The subject will then reveal further information with their replies (whether verbal or non-verbal) and the cold reader can continue from there, pursuing promising lines of inquiry and quickly abandoning or avoiding unproductive ones.
In general, while revelations seem to come from the reader, most of the facts and statements come from the subject, which are then refined and restated by the reader so as to reinforce the idea that the reader got something correct.
Subtle cues such as changes in facial expression or body language can indicate whether a particular line of questioning is effective or not.
Combining the techniques of cold reading with information obtained covertly (also called “hot reading”) can leave a strong impression that the reader knows or has access to a great deal of information about the subject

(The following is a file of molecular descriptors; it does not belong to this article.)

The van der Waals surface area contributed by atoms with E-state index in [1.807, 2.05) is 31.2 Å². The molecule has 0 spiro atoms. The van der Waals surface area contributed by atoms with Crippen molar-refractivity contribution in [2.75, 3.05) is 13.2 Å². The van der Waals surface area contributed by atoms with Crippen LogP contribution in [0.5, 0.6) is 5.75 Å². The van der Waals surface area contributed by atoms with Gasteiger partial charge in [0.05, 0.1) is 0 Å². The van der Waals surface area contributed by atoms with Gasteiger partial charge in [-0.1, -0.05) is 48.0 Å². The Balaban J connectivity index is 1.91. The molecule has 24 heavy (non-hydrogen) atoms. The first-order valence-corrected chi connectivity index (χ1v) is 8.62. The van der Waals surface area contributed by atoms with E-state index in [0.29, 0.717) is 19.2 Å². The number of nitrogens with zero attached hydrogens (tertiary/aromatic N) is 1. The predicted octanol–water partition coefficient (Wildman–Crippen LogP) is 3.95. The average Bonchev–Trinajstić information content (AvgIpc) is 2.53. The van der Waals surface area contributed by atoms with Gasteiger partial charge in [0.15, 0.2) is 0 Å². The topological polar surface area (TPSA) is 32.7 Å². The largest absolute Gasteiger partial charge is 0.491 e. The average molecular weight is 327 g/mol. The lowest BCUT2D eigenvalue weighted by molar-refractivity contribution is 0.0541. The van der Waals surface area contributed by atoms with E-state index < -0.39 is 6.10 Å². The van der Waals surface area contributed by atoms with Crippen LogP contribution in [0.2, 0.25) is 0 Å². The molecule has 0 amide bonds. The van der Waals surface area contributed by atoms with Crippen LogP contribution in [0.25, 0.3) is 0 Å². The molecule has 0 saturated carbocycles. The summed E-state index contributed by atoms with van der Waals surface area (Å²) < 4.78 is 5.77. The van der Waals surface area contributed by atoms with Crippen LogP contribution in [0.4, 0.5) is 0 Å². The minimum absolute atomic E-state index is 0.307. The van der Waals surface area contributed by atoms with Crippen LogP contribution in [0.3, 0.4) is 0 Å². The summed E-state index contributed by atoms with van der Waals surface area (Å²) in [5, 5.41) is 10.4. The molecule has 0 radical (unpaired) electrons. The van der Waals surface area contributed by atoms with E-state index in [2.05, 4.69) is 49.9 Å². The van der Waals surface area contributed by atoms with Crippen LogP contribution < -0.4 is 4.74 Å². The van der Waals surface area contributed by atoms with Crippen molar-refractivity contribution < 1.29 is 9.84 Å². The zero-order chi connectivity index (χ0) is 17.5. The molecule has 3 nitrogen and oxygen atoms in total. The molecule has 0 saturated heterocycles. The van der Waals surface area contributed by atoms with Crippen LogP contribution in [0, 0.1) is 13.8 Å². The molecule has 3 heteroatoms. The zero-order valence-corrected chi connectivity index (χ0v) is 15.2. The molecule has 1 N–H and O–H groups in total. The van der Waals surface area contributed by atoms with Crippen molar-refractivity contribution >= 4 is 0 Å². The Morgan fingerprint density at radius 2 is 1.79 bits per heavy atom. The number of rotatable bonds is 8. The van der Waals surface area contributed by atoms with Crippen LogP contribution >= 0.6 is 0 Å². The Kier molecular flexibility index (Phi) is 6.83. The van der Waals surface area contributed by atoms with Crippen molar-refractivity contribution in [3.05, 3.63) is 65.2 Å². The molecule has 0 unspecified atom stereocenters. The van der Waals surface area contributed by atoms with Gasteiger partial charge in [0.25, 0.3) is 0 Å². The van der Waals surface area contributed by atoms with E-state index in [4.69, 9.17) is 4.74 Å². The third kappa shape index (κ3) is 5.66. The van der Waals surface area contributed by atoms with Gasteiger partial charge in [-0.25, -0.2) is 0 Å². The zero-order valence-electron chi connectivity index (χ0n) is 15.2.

Because the majority of time during a reading is spent dwelling on the “hits” the reader obtains, while the time spent recognizing “misses” is minimized, the effect gives an impression that the cold reader knows far more about the subject than an ordinary stranger could.
James Underdown from Center for Inquiry and Independent Investigations Group said, “In the context of a studio audience full of people, cold reading is not very impressive.” Underdown explains cold-reading from a mathematical viewpoint.
A typical studio audience consists of approximately 200 people, divided up into three sections. A conservative estimate assumes each person knows 150 people. Underdown says: